Computer programming is, according to Wired’s Clive Thompson, “The Big Blue Collar Job.” In countries like Australia and Estonia, coding has become a central part of school curricula. If programming is the wave of the future in employment, prisons in several American states may be cutting incarcerated people off from gaining important skills by preventing them from possessing or receiving books about computer programming.
Lists of banned books acquired by MuckRock through public records requests show that Ohio and Michigan prisons ban books that aim to teach computer programming skills. Their decisions to ban educational texts related to programming, alongside erotica and literature published by neo-nazi groups, are in stark contrast with practices in other states and countries, where prisons include coding in educational programs.
Ohio’s list of banned books does not list the reasons books are banned, but does include several texts about programming. The list includes books like Beginning Linux Programming 4th Edition, The Linux Professional Institute Certification Guide, and Operating Systems Demystified.
Michigan’s list of banned books includes a specific category aimed specifically at books aimed to teach prisoners coding skills. Prisoners in the state are specifically banned from reading that the Department of Corrections believes “Contains information about computer programs and applications.” Some texts related to programming, though, including Windows 98, 6 in 1, and Windows Game Programming for Dummies, are banned because they represent a “Threat to the order and security of the institution.” 15 books are banned for including information about computer programming, including guides to web design and a book aimed at teaching the elderly how to use computers.
Michigan’s Department of Corrections may believe that some texts related to computer programming are a “threat to the order” of state prisons, but that judgement is not shared by other states. Pennsylvania’s list of banned books explicitly permits books related to computer programming and repair, banning one that provides instructions about illegal hacking.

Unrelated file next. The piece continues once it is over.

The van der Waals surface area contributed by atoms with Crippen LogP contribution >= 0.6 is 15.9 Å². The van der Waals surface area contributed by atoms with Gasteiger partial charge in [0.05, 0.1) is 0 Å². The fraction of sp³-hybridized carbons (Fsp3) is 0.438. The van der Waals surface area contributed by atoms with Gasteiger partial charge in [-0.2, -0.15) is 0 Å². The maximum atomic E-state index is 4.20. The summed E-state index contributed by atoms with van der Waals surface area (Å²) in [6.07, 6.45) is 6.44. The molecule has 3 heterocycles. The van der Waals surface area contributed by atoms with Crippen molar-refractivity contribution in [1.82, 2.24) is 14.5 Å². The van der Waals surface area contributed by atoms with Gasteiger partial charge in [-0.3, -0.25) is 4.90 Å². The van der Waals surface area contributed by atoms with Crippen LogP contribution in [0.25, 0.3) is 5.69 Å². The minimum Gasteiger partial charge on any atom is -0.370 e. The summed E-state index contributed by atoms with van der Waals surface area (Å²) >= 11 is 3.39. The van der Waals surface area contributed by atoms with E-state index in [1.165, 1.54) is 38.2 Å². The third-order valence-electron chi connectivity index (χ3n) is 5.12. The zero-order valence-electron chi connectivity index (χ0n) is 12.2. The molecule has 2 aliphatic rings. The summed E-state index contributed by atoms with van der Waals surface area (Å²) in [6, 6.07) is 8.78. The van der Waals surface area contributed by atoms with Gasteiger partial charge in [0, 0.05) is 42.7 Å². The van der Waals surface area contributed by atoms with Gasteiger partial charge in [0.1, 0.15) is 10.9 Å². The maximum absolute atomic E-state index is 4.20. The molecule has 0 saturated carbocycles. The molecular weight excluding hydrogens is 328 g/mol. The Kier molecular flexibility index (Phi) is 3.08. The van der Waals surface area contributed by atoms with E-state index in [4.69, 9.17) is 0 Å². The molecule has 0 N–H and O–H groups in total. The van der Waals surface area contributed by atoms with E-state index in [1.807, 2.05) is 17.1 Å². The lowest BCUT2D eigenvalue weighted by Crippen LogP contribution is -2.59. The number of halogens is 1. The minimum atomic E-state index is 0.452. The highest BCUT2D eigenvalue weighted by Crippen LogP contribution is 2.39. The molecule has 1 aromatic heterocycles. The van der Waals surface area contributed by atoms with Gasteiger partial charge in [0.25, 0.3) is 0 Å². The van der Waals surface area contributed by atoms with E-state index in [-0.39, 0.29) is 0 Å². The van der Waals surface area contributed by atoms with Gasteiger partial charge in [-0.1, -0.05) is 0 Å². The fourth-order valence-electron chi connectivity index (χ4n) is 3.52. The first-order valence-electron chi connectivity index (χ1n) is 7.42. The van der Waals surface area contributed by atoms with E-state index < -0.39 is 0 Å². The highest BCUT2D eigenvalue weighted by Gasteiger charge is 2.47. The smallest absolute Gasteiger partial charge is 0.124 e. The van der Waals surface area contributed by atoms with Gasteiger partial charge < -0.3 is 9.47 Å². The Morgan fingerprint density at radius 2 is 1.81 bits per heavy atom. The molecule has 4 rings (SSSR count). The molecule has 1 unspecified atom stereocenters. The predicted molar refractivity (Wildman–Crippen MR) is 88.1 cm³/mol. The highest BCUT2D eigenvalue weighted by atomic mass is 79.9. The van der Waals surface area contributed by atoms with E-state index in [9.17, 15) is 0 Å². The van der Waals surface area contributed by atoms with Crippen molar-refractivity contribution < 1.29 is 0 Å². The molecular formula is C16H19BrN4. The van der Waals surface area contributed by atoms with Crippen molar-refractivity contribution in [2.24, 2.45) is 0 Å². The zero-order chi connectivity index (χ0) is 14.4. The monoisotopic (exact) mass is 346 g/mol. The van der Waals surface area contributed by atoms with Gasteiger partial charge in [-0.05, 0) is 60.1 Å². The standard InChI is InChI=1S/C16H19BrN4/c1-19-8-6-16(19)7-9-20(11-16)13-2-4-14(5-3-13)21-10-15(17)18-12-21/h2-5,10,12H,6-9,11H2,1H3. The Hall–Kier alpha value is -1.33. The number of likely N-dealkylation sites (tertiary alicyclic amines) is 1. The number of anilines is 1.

In Michigan, once a book has reached the central list of prohibited publications, it is not removed unless Department of Corrections policy officially changes, meaning that prisoners may be barred from learning programming skills without the chance to appeal until the state makes a unilateral decision to lift the prohibition.
While some states are banning prisoners from learning computer skills, others use them as a tool for rehabilitation. In California, a program called “The Last Mile,” teaches prisoners at San Quentin to code and helps them find jobs in software development. In April, ABC News reported that none of the prisoners who had gone through the program had returned to prison since being released.
If programming is going to be an essential skill in the economy of the near future, the decisions by Ohio and Michigan to ban prisoners from teaching themselves computer skills raise questions about their commitment to giving incarcerated people opportunities to prepare themselves fully for life outside of prison. The claims of a security risk are complicated by the decision that other states have made not to ban books related to coding, as well as the fact that some prisons have embraced programming as a tool for rehabilitation.
If Ohio and Michigan continue to enforce their policy banning inmates from acquiring information about programming, they risk excluding felons, and already excluded and stigmatized group, from acquiring skills important to finding work and remaining out of prison.
Read Ohio and Michigan’s full list of banned books embedded below, or on their request pages.
Image via California Department of Corrections